This Saturday, the HBS Energy & Environment Club will convene global energy leaders at its 9th annual Energy Symposium.
On the eve of the US election, energy is once again in the national spotlight. However, our perception of the future of energy has changed wildly since 2008. While the 2008 election was about declining energy resources and dangerous climate change, fundamental shifts in the US economy and energy landscape have created a very different discussion in 2012.
The last four years have brought major challenges such as Deepwater Horizon, Fukushima, the failure to enact global climate regulation and the Solyndra debacle. These challenges have been answered in turn by the Tesla Model S and Chevy Volt, sub $3/mmbtu natural gas, plummeting solar costs and doubled automobile fuel economy standards.
In 2012, America is on track to buy nearly 50,000 plug-in and all electric vehicles, generate as much electricity from natural gas as coal, install 3,300 megawatts of solar power and 12,000 megawatts of wind and begin phasing out incandescent light bulbs.
Since 2007, solar panel and natural gas prices have dropped over 75%, vehicle batteries 40%, LED light bulbs over 40%, and wind turbines 27%, while electricity generated from renewables has increased nearly 60%. Over the same period, US oil production is up 24%, consumption down 5%, oil imports down 21%, coal generation down 40%, and carbon emissions at their lowest levels in 20 years.
Importantly, the revolution underway has not proceeded as predicted or planned. With policy uncertainty from a hostile Congress, the disappearance of climate initiatives from the national debate, and intense competition from China, many promising cleantech startups have struggled.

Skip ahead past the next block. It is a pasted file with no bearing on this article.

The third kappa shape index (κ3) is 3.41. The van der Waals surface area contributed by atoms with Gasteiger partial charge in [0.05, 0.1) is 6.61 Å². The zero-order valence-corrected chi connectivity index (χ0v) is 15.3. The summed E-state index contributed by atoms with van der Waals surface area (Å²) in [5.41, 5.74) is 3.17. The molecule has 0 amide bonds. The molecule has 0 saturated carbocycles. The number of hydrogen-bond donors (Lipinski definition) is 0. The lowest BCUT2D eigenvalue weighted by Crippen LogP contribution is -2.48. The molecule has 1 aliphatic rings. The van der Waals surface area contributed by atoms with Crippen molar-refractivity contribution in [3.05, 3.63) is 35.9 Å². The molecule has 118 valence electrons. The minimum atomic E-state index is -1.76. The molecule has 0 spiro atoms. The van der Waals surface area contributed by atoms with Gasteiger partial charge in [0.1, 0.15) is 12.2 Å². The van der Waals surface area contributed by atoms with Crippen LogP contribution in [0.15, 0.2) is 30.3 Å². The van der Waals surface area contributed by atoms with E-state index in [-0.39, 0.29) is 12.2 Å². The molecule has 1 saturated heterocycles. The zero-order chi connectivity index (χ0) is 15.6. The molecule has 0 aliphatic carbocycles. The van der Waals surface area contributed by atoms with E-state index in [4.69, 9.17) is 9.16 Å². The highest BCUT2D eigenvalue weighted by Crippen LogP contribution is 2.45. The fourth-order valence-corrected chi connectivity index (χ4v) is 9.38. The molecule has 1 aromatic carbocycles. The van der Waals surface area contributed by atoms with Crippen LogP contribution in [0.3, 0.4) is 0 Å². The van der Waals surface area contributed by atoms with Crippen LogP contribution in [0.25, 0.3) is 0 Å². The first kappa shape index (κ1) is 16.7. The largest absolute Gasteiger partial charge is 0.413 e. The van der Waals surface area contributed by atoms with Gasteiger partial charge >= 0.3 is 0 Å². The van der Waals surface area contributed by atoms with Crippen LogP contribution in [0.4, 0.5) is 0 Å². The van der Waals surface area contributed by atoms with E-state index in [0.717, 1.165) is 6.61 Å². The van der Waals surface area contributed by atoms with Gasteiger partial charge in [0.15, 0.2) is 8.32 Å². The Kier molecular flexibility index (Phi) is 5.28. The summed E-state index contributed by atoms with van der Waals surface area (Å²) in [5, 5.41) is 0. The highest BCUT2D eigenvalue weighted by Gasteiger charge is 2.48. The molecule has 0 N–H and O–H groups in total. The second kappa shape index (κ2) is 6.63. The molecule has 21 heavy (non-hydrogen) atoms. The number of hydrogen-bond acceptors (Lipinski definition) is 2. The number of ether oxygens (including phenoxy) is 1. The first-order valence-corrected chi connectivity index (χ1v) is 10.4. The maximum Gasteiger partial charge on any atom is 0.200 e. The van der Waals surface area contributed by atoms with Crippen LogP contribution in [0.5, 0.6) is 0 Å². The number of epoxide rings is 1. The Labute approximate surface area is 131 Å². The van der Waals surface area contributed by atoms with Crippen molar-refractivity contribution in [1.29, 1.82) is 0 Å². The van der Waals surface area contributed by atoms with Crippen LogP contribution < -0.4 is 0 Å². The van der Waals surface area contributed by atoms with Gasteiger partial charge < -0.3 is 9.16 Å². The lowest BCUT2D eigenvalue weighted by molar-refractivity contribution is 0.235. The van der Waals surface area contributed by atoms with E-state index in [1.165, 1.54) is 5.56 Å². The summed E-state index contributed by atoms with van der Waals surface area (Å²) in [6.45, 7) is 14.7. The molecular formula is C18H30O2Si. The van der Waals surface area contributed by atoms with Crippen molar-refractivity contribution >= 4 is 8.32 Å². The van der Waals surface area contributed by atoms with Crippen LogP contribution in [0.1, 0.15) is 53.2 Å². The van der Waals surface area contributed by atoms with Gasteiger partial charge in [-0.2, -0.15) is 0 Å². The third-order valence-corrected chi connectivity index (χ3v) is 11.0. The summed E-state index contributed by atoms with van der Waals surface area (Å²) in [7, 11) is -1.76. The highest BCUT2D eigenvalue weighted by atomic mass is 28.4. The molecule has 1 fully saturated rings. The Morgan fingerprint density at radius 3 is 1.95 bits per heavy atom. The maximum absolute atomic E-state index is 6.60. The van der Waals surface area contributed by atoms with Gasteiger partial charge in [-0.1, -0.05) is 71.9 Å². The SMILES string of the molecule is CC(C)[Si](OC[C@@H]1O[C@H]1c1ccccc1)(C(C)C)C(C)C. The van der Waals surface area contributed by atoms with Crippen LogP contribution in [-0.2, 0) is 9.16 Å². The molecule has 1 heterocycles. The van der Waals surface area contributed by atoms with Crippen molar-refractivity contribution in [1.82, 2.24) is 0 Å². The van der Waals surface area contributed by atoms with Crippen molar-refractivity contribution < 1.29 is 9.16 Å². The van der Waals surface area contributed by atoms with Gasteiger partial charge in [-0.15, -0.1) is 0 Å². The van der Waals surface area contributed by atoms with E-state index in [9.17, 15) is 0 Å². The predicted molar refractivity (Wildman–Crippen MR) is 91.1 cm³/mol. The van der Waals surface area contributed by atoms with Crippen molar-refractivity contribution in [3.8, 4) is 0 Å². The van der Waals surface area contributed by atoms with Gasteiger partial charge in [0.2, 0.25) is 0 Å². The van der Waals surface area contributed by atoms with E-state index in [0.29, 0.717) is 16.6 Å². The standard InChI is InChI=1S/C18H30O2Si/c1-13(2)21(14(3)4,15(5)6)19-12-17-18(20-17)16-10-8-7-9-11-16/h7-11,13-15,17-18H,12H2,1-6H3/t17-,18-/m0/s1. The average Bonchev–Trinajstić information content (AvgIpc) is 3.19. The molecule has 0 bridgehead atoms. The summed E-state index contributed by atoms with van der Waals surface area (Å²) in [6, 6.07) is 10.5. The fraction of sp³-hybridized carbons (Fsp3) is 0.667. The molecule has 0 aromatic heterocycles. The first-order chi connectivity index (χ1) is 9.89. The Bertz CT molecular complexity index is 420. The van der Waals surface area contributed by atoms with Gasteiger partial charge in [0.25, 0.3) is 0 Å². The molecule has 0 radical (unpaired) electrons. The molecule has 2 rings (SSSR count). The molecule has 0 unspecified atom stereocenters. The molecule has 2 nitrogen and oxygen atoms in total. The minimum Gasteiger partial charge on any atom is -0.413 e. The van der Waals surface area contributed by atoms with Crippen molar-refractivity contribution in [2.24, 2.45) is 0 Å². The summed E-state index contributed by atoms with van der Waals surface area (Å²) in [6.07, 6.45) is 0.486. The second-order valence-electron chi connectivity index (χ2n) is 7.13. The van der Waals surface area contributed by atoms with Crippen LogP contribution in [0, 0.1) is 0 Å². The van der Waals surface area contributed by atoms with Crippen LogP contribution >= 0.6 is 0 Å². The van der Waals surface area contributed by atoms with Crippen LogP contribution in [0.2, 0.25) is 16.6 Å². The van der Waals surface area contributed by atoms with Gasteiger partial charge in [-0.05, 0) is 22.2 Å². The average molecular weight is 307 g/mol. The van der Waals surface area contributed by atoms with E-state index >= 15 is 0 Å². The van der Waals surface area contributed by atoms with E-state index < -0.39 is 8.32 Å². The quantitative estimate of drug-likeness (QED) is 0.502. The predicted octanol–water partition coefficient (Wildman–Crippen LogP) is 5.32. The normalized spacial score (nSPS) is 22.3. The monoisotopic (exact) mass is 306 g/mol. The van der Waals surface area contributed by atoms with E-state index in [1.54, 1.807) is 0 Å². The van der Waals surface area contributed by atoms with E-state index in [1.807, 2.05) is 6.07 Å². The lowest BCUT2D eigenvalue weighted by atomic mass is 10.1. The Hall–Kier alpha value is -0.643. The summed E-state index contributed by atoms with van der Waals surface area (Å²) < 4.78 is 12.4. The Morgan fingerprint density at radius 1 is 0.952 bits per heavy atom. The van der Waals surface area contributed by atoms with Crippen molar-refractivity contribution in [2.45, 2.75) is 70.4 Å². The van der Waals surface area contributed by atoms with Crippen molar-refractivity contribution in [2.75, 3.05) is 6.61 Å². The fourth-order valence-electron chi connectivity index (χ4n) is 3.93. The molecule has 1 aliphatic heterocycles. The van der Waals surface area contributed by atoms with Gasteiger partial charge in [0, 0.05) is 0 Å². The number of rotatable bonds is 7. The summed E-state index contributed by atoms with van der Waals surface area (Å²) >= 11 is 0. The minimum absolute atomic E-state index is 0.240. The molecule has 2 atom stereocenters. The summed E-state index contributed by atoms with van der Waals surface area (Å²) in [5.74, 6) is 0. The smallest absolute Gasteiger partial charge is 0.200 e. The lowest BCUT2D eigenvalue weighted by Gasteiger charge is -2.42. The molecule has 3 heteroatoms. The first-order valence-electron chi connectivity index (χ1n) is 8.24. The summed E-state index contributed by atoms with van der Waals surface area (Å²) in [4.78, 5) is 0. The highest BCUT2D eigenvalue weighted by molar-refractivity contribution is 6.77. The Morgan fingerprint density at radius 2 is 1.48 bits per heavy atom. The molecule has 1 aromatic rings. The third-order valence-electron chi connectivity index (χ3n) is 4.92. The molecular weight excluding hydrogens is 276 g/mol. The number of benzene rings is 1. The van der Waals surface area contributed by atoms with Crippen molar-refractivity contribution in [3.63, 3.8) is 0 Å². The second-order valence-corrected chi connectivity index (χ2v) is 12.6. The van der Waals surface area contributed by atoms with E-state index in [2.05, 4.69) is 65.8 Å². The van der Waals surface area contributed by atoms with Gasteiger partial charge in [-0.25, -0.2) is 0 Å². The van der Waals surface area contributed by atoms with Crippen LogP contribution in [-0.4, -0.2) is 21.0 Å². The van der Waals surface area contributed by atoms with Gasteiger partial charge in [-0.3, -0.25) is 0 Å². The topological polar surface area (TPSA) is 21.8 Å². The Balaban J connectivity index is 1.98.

Meanwhile, hydrofracking has upended the natural gas industry faster than any energy technology since kerosene snuffed whale oil. Shale gas has gone from 1% to 37% of US gas supply in barely five years.
Cheap abundant natural gas is a historic windfall for America’s manufacturers. The increasing shift from coal to gas power generation is delivering badly needed CO2 emissions cuts while providing cheap energy for businesses. Growth in compressed and liquefied natural gas fueled heavy trucks has created a viable competitor to diesel fuel’s stranglehold on trucking.
But the gas boom also threatens coal incumbents, emerging renewables, and the “nuclear renaissance” while presenting acute environmental risks of its own.
In the 2012 presidential campaign, the competing rhetoric of “drill, baby, drill” versus Cap and Trade and “Apollo-like” energy programs, has been replaced by “all-of-the-above” from both campaigns. While deciphering concrete policy initiatives from campaign politicking is difficult, the differences are stark. Issues ranging from the future of EPA regulations, clean energy incentives, climate policy and federal R&D funding, to US oil & gas production, Keystone XL and our energy foreign policy are at stake.
With the election just one week away, once again, two very different energy and environmental futures lay before us. On Saturday, CEOs and executives from Duke Energy, Shell, BCG, Tesla, Natural Gas Partners, National Grid, Kleiner Perkins, McKinsey, Lazard, ARPA-E and over 30 cutting edge startups will discuss this year’s theme, “Navigating a Constantly Evolving Energy Landscape”. The Energy & Environment Club hopes you’ll join for a fascinating discussion on the future of one of the world’s largest industries.
For the full conference agenda and ticket purchasing, visit: www.HBSenergysymposium.com